Their spiritual conversation went on and the hour grew late. The holy nun said to her brother: “Please do not leave me tonight; let us go on until morning talking about the delights of the spiritual life.” “Sister,” he replied, “what are you saying? I simply cannot stay outside my cell.”
When she heard her brother refuse her request, the holy woman joined her hands on the table, laid her head on them and began to pray. As she raised her head from the table, there were such brilliant flashes of lightning, such great peals of thunder and such a heavy downpour of rain that neither Benedict nor his brethren could stir across the threshold of the place where they had been seated. Sadly he began to complain: “May God forgive you, sister. What have you done?” “Well,” she answered, “I asked you and you would not listen; so I asked my God and he did listen. So now go off, if you can, leave me and return to your monastery.”
Reluctant as he was to stay of his own will, he remained against his will. So it came about that they stayed awake the whole night, engrossed in their conversation about the spiritual life.
It is not surprising that she was more effective than he, since as John says, God is love, it was absolutely right that she could do more, as she loved more.
Three days later, Benedict was in his cell. Looking up to the sky, he saw his sister’s soul leave her body in the form of a dove, and fly up to the secret places of heaven. Rejoicing in her great glory, he thanked almighty God with hymns and words of praise. He then sent his brethren to bring her body to the monastery and lay it in the tomb he had prepared for himself.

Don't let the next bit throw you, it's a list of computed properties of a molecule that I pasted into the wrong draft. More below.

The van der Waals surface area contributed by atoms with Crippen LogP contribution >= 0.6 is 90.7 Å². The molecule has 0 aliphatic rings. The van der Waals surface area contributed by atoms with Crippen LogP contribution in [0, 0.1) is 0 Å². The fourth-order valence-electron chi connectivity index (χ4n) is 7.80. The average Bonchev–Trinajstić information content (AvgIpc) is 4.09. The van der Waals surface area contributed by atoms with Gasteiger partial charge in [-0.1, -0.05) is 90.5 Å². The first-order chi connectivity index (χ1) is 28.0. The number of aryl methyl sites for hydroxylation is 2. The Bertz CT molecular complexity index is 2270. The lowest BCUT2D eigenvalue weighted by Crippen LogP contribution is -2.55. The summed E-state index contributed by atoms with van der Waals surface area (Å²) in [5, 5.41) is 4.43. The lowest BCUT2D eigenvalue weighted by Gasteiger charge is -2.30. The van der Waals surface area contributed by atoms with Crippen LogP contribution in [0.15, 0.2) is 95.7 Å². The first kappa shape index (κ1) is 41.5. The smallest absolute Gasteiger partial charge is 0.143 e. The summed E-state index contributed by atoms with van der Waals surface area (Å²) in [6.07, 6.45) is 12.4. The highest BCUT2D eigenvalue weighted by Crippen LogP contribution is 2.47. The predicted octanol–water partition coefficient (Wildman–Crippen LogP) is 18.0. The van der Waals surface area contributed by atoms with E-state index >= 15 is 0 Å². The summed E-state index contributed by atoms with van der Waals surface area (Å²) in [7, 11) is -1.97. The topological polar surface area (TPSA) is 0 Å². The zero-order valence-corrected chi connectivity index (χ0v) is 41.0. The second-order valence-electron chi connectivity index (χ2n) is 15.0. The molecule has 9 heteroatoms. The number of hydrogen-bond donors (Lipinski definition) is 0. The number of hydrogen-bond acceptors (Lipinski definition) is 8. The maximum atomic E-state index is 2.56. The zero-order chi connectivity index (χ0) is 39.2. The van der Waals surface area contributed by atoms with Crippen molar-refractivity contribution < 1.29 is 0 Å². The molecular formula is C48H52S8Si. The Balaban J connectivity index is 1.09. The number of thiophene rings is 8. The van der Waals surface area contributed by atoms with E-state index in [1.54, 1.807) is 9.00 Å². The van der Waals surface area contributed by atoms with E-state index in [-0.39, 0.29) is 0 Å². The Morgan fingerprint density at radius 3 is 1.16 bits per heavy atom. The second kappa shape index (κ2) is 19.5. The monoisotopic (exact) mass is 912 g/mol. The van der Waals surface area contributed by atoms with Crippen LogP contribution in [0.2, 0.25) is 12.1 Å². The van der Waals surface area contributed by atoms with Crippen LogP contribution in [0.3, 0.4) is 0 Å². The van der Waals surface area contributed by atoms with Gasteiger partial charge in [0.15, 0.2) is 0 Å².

Their minds had always been united in God; their bodies were to share a common grave.”
On the Feast of St. Scholastica, I remember my dear friend, Colleen, whose birthday was on this day. It is such a special connection to know that Colleen and I were spiritual twins (since my birthday is July 11, the feast day of St. Benedict.) In 2002, Colleen and I met at St. Benedict Center, both of us seeking a contemplative prayer practice. We quickly became “anam caras,” soul companions–we read spiritual books and prayed together and could talk for hours about our spiritual journeys. I was blessed by my friendship with Colleen, Joyce and so many other soul friends in the years since then.
The lessons I have learned from my spiritual friendships, and the lives of St. Benedict and St. Scholastica are many:
Spiritual friendships never end. ♥ Neither death nor distance can separate us from the love of another. ♥ There is no such thing as loving too much. ♥ Spiritual friendships are a gift from God. ♥ We support each other in living out God’s purpose in our life. ♥ Spiritual connections with friends enrich one’s prayer life and guide the other back to God when one is temporarily lost. ♥ Spending time together is important, but friendship resides in the heart. ♥ We pray for and with each other. ♥ We cry with each other. ♥ We laugh together. ♥ We listen to, plan with, comfort and challenge each other. ♥ We are grateful for each other and we say it. ♥ “Our minds are united in God.”
The Red Shoes
Colleen, loved red shoes. But I didn’t know this about her until her Aunt Bea shared a story at her funeral. What a silly thing to say at a funeral! But for “some reason” I told Aunt Bea that I loved the beautiful red shoes she had on. Sometimes words fly out of my mouth without thinking how they might sound—and today was no exception. But, of course, there was a reason.
Without missing a beat, Aunt Bea shared that just a few months earlier, Colleen had borrowed those red shoes on an evening when she and her sisters were going out dancing, something they loved to do together. Aunt Bea commented how much Colleen loved to dance; telling us that Colleen believed when you dance you have to wear high-heeled shoes. It was a lovely story to imagine a time when Colleen was joyful and doing what she loved most—dancing. There is comfort in storytelling and remembering.